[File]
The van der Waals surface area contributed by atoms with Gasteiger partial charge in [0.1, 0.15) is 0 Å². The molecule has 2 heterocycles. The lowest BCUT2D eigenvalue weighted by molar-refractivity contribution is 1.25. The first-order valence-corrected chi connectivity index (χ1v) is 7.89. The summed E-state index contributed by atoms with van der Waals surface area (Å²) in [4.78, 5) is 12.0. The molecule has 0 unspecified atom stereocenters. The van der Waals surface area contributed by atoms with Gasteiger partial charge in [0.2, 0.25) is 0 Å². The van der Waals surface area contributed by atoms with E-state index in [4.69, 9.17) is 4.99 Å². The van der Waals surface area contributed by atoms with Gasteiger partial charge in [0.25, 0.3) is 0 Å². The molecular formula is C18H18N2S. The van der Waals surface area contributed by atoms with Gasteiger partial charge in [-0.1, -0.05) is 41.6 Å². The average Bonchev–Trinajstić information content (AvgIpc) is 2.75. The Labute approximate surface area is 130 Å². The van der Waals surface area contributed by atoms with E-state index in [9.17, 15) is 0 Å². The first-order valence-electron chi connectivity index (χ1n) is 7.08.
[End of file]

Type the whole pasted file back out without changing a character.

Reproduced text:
The van der Waals surface area contributed by atoms with Gasteiger partial charge in [0.1, 0.15) is 0 Å². The molecule has 2 heterocycles. The lowest BCUT2D eigenvalue weighted by molar-refractivity contribution is 1.25. The first-order valence-corrected chi connectivity index (χ1v) is 7.89. The summed E-state index contributed by atoms with van der Waals surface area (Å²) in [4.78, 5) is 12.0. The molecule has 0 unspecified atom stereocenters. The van der Waals surface area contributed by atoms with Gasteiger partial charge in [0.2, 0.25) is 0 Å². The van der Waals surface area contributed by atoms with E-state index in [4.69, 9.17) is 4.99 Å². The van der Waals surface area contributed by atoms with Gasteiger partial charge in [0.25, 0.3) is 0 Å². The molecular formula is C18H18N2S. The van der Waals surface area contributed by atoms with Gasteiger partial charge in [-0.1, -0.05) is 41.6 Å². The average Bonchev–Trinajstić information content (AvgIpc) is 2.75. The Labute approximate surface area is 130 Å². The van der Waals surface area contributed by atoms with E-state index in [9.17, 15) is 0 Å². The first-order valence-electron chi connectivity index (χ1n) is 7.08.